The aspect of complete visibility is similar and very powerful because it enables you to make different decisions. A lot of security organizations will say that they monitor every aspect of the network, but security teams will invest time, money and resources to monitor things that probably aren’t needed on the high priority scale. Full visibility into the asset inventory enables you to apply resources and protection mechanisms where they are needed for most impact.
Sherry: What are some struggles that occur when an organization moves to the cloud?
Anthony: Part of it is making sure that everyone is clear on what the definition of complete is. Without a complete asset inventory, you don’t know what may be left behind or which parts are still struggling. Even more so when an organization acquires or merges with another organization that is in the cloud, making it more difficult to know what parts of that organization are vulnerable or open to bad actors. That’s where comprehensive visibility and solutions like Expanse provide an organization with the ability to know what was left behind and what areas in their network are still exposed.
Sherry: What are the front-burner threats for organizations?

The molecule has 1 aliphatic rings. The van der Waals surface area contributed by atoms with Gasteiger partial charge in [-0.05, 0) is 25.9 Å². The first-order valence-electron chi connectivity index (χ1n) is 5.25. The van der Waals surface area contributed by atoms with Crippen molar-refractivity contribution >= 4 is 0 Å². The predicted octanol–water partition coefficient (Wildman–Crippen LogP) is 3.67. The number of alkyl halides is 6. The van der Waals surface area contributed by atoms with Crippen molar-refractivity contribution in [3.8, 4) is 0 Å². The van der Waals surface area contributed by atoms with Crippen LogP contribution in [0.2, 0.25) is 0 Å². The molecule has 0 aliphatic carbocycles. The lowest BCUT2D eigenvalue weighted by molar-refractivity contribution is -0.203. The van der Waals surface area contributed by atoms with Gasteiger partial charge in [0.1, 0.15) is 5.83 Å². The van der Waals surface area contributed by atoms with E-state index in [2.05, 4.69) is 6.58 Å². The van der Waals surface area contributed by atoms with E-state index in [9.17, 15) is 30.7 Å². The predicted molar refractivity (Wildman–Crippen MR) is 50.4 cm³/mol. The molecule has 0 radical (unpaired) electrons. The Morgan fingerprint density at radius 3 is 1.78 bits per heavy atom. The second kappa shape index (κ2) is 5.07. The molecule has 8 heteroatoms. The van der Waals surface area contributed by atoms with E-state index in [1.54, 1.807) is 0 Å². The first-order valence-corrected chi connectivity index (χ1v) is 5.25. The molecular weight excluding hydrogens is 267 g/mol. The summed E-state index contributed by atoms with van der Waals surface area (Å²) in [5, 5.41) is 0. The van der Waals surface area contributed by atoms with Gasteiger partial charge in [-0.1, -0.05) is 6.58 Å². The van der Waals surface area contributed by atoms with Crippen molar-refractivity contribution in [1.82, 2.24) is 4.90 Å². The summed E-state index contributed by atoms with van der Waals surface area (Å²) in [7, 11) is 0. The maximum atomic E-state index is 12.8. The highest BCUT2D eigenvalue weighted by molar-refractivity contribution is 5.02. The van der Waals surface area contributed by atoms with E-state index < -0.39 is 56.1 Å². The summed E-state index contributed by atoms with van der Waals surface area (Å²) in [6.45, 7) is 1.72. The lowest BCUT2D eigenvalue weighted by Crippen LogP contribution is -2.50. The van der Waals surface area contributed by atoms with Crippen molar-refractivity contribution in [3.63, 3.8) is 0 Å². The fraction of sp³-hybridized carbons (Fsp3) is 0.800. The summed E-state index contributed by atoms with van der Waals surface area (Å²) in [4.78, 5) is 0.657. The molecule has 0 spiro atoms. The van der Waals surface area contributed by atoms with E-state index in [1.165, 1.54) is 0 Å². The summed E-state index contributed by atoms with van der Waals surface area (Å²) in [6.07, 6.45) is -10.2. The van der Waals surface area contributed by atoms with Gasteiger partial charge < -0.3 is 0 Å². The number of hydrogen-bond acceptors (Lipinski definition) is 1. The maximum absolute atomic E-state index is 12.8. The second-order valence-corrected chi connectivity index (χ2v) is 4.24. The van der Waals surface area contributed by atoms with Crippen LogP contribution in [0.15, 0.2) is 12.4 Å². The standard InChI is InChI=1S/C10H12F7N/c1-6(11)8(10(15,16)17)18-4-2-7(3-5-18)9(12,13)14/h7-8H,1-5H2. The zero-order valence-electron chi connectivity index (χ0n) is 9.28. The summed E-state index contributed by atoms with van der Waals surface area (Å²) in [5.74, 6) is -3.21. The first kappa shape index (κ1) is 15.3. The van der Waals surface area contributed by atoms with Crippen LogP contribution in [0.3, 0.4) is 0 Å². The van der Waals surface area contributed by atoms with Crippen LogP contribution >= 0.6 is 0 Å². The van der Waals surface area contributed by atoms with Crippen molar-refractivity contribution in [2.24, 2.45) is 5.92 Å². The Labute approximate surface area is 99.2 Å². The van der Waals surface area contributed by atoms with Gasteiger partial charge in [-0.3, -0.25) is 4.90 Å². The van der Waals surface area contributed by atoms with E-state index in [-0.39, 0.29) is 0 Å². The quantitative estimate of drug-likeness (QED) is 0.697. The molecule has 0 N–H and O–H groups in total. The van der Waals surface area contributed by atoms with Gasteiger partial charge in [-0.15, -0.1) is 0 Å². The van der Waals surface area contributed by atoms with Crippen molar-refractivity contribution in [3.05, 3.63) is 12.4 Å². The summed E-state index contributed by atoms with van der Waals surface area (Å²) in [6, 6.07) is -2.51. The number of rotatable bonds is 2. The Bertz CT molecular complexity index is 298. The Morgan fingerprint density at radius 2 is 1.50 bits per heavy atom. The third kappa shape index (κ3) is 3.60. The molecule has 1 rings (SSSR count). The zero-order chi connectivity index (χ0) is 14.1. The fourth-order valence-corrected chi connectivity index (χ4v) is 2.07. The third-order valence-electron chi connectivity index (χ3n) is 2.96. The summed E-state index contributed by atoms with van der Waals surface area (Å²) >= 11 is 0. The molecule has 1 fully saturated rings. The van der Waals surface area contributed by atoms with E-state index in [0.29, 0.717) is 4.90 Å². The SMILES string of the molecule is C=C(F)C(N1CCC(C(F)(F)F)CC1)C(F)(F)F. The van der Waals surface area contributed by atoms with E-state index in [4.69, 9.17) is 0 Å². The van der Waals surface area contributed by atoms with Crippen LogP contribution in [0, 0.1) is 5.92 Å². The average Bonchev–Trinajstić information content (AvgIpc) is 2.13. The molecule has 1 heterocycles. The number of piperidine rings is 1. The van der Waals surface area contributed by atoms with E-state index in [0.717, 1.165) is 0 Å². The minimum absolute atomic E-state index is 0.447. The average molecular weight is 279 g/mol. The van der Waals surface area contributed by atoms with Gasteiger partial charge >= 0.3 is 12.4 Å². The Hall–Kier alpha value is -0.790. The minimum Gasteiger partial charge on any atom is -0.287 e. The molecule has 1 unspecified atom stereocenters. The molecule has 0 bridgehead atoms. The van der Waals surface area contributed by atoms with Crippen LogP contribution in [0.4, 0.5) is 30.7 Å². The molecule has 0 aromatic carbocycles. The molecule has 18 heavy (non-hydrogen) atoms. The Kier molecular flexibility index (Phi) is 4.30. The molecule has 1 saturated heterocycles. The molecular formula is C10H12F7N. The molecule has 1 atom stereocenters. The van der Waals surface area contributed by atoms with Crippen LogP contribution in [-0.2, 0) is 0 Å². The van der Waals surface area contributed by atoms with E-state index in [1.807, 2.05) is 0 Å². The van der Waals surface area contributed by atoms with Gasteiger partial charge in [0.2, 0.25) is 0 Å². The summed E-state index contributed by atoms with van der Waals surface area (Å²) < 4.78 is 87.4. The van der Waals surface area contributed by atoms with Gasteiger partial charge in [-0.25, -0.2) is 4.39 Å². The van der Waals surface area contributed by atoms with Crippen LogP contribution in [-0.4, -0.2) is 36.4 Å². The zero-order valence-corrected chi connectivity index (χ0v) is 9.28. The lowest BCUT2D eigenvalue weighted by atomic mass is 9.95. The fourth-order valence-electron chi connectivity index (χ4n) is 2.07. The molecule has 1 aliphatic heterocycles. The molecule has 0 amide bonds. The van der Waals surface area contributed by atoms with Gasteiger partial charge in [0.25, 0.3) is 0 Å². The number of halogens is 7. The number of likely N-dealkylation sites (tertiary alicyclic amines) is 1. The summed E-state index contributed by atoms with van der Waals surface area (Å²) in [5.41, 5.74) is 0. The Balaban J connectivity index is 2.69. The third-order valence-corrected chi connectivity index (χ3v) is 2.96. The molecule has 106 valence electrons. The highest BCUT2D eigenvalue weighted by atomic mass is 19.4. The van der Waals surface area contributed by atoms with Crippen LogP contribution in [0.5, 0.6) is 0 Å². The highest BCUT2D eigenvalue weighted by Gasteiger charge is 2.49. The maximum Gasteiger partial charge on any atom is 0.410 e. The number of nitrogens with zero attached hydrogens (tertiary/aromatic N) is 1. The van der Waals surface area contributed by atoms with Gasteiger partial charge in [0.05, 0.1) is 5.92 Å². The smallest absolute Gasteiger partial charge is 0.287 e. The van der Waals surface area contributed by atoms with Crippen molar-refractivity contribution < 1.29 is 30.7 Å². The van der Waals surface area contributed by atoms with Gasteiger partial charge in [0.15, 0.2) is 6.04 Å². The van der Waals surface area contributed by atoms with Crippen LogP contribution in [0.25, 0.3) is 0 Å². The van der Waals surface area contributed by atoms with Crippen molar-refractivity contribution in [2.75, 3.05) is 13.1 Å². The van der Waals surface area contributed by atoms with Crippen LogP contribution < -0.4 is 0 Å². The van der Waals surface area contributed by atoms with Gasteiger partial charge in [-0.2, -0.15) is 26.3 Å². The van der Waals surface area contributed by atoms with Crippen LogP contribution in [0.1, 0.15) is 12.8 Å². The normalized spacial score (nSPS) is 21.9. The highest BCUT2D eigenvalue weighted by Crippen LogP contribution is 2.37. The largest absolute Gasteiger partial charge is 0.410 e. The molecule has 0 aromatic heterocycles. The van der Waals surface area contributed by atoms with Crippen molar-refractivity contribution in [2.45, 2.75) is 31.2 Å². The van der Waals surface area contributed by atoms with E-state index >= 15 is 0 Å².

Anthony: One of the largest threats for an organization is the security team not understanding the business of the organization. If that is the case, they’re going to make risk decisions that don’t actually relate to the overall business of the company. In short, they will make the business go slower than it needs to, because of a lack of understanding.
Sherry: Should there be a Sarbanes–Oxley Act for security?
Anthony: There should be some sort of a requirement or minimum standards for service providers that are supporting and providing services to the broader masses. For example, for small to medium businesses that can’t keep up with the complexity of threats, there should be some aspect of legislation or model such as a utility service or the government taking over a certain aspect of security to aid them with the complexity of threats.
Sherry: What is your proudest professional moment?
Anthony: A very proud moment was when I worked with a junior associate who when I came into the organization, I was told she needed to go. The org told me, “This is someone who is not salvageable, you need to find an exit path for her.” Instead, I spent time with her and helped her develop a plan and define what success was, together. I realized that she had a good skill set but she was in the wrong role. Through coaching and mentoring, we put her on a project management path. She is now a successful program manager.
Sherry: What do you like to do outside of work?
Anthony: Outside of work, I am a PC gamer. I’ve had a group of friends for around 13 years that meet up and play different PC games. Beyond that, I really enjoy tinkering with every aspect of technology. I actually spent a couple of years of programming drones before they became commercialized. However, my real R&R is PC gaming.